The verdict: My wood floor did indeed lighten up, almost to the natural wood color. And a few discolored spots lightened right up. But (and there's always a "but") those mean old dark water stain rings lightened up only slightly. Definitely not enough that I'd dare think of refinishing anything yet.
Anyways, to cut a long story short... a thunderstorm moved in as the final wash was still drying. All our valuable goodies outside had to be rushed back inside as the rain drops started to fall. Now the furniture is almost all back in place. I haven't felt good all night (*gasp* oxalic acid poisoning??? Or maybe it was that second fast food cheeseburger for the day topped off by a treat at D.Q?) ...And Brother Dear still thinks I should have rented a floor sander.
Some days it just doesn't pay to be ambitious ;)
April 27, 2010
California Paints announces their new 20th Century Colors of America paints. According to the manufacturer "Color experts from Historic New England, working in partnership with California Paints, have analyzed every color in the collection to accurately record each color’s point of origin. This research allows us to offer authentic color documentation for each color in the collection."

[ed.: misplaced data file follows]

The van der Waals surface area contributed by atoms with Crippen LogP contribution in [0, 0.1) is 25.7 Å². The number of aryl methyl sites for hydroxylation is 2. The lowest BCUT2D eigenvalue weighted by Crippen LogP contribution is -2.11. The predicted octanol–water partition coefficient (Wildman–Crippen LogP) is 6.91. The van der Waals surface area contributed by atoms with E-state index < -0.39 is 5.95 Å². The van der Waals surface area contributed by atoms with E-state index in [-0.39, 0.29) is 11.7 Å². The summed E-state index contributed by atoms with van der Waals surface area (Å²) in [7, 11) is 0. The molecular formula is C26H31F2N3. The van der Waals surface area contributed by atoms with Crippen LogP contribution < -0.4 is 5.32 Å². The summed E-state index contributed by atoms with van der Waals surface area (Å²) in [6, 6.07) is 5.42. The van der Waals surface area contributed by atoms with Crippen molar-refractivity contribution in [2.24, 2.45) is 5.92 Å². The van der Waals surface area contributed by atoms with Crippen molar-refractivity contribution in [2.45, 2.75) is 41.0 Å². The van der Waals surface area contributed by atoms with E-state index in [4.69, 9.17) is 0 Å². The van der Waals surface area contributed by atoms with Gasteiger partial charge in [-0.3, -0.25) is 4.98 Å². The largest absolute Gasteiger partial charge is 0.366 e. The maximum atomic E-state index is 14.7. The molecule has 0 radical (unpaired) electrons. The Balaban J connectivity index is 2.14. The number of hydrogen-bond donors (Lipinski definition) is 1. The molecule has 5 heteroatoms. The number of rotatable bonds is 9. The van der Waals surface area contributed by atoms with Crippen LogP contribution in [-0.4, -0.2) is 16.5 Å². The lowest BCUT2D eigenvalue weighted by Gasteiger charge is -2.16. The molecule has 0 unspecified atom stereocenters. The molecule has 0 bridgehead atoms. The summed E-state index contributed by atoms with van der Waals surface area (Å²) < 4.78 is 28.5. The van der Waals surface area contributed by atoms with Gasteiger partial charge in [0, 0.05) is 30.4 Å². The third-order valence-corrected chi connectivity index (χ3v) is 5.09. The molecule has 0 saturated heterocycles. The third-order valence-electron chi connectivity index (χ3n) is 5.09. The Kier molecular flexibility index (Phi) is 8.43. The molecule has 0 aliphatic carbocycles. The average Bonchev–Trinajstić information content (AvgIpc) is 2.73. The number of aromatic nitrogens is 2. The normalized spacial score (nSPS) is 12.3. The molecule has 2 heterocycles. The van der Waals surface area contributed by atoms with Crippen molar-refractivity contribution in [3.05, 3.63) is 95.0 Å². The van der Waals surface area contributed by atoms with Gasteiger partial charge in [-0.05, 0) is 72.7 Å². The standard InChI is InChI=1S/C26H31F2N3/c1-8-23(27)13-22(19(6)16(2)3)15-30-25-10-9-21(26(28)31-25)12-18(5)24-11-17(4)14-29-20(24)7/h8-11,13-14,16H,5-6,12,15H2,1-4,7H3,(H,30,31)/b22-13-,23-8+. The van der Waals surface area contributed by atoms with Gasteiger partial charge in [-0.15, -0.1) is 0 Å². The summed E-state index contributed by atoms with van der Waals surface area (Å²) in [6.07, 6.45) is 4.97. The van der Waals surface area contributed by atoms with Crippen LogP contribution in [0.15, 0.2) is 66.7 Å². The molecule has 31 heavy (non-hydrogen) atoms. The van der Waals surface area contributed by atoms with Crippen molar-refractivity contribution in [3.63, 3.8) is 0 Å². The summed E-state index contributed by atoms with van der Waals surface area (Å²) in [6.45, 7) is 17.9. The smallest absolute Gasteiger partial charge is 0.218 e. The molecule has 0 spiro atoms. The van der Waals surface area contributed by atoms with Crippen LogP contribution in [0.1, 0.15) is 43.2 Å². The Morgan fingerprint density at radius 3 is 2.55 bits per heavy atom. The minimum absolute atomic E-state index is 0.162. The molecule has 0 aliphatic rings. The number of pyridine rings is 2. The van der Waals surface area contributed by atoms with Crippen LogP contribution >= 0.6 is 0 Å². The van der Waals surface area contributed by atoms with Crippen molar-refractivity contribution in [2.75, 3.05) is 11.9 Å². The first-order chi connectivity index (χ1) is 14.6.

This is big news for us homeowners struggling to match period correct colors through the painful process of researching old print ads... which may not be 100% accurate to start with.
The article continues, "Every color of the 20th Century Colors of America palette features its own biography. These color stories are unique and distinctive. Each story begins with the year of that color’s emergence in our collective color history. Using that as a guide, our color experts document how each color was used, in what settings, and list specific design elements that were often implemented with each color."
Here's some of what California Paints has to offer:
1940-1960 Mid-Century Modern colors
From looking through the selection I immediately recognized the color Weatgrass as being used on the exterior of our home, with Modern White accents when I was a kid.